The invention has been described as an instrument landing system for aircraft, wherein a; radio locator system is provided at a ground station, with means for tracking an approaching aircraft. The elevation and azimuth of the craft are measured continuously, and their relationships to the desired glide path are computed and transmitted by radio to the aircraft. A convertor system on the aircraft provides deflection voltages for a cathode ray tube in response to the signals from the ground station, to produce a simple visual display of the position of the craft with respect to the glide path and the point of contact.

I claim as my invention: l

l. An instrument landingsystem for aircraft including a ground station, a radio locator system at said ground station including means for determining substantially continuously the azimuth, elevation, and range of an aircraft, means responsive to said range 'information to modify said azimuth and said elevation information to provide modulation signals corresponding respectively to the deviation in azimuth and in elevation of said craft.from a predetermined glide path, means responsive to said range information to provide a modulation signal correspondingl to the range of said craft, a radio transmitter,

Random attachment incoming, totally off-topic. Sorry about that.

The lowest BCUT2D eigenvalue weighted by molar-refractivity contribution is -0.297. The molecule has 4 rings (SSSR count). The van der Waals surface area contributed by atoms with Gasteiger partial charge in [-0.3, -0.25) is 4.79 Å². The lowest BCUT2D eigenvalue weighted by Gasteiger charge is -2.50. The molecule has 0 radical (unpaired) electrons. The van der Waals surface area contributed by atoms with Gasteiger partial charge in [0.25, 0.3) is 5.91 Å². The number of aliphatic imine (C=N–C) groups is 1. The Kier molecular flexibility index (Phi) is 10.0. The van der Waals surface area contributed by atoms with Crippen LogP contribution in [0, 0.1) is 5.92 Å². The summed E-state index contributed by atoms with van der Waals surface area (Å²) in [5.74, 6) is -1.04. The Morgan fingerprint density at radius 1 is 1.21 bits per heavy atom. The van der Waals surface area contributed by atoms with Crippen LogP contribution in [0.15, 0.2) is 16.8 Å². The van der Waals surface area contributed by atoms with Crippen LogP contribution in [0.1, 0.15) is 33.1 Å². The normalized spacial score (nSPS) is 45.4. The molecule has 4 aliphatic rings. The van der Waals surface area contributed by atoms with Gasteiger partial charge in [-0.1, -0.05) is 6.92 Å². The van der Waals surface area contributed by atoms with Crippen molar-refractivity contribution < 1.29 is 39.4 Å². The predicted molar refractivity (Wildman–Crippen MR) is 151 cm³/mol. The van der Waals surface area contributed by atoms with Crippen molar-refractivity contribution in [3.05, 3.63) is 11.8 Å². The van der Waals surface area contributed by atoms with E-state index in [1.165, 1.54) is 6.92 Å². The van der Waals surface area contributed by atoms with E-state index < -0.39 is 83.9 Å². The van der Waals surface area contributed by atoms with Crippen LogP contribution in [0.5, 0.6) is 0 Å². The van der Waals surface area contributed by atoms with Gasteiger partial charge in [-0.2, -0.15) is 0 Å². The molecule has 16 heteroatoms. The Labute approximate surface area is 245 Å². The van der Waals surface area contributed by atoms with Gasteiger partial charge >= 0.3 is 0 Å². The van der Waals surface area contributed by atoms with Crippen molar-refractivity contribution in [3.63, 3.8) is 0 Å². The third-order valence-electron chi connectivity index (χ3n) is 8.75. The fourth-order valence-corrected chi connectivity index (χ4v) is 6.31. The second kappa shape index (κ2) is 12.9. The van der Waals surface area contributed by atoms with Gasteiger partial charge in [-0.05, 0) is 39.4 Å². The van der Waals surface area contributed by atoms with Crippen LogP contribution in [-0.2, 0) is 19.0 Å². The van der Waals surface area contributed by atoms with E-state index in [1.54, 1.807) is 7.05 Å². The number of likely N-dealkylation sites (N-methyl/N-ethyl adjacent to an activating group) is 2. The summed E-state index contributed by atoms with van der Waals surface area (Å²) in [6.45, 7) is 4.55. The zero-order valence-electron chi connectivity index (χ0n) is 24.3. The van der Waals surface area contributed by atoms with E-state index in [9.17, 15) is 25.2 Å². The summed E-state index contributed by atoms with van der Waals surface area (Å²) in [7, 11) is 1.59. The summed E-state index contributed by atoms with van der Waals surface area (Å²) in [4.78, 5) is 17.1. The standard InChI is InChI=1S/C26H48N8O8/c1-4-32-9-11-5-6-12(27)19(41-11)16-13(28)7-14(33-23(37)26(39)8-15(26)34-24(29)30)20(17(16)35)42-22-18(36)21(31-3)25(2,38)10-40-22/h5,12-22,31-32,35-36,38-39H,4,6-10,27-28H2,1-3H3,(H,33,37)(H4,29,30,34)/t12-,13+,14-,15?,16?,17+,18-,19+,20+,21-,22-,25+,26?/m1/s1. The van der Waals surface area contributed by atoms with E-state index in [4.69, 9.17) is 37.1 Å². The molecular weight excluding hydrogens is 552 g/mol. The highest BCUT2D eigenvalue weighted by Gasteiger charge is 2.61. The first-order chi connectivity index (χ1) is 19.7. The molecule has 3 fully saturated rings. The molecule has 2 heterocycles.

and means for applying all of said modulation signals to said transmitter; a mobile station on said aircraft including a radio receiver responsive to said ground station transmitter to provide an output similar to the combined modulation inout to said transmitter, means for separating and separately detecting the components of said output to provide signals corresponding respectively to the dev-lation in azimuth and in elevation of said craft from a predetermined glide path, means responsive' to said range information to provide a-modulation signal corresponding to the range of said craft, a radio transmitter, and means for applying all of said modulation signals to'said' transmitter; a mobile station on said aircraft including a radio receiver responsive to said ground station transmitter to provide an output similar to the combined modulation input to said transmitter, means for separating and separately detecting the components of said output to provide signals corresponding respectively to the range of said craft from said ground station and to the deviation in azimuth and elevation of said craft with respect to said glide path, cathode ray oscilloscope means, means .for applying intermittently'said azimuth and elevation signals simultaneously tol said oscilloscope to provide a visual indication of the position of4 said craft with respect to said glide path, an altimeter including means providing a further signal corresponding to the altitude of said craft, and means for applying intermittently said range signal and altitude signallsimultaneously to said oscilloscope tov provide visual indication of said altitude and range.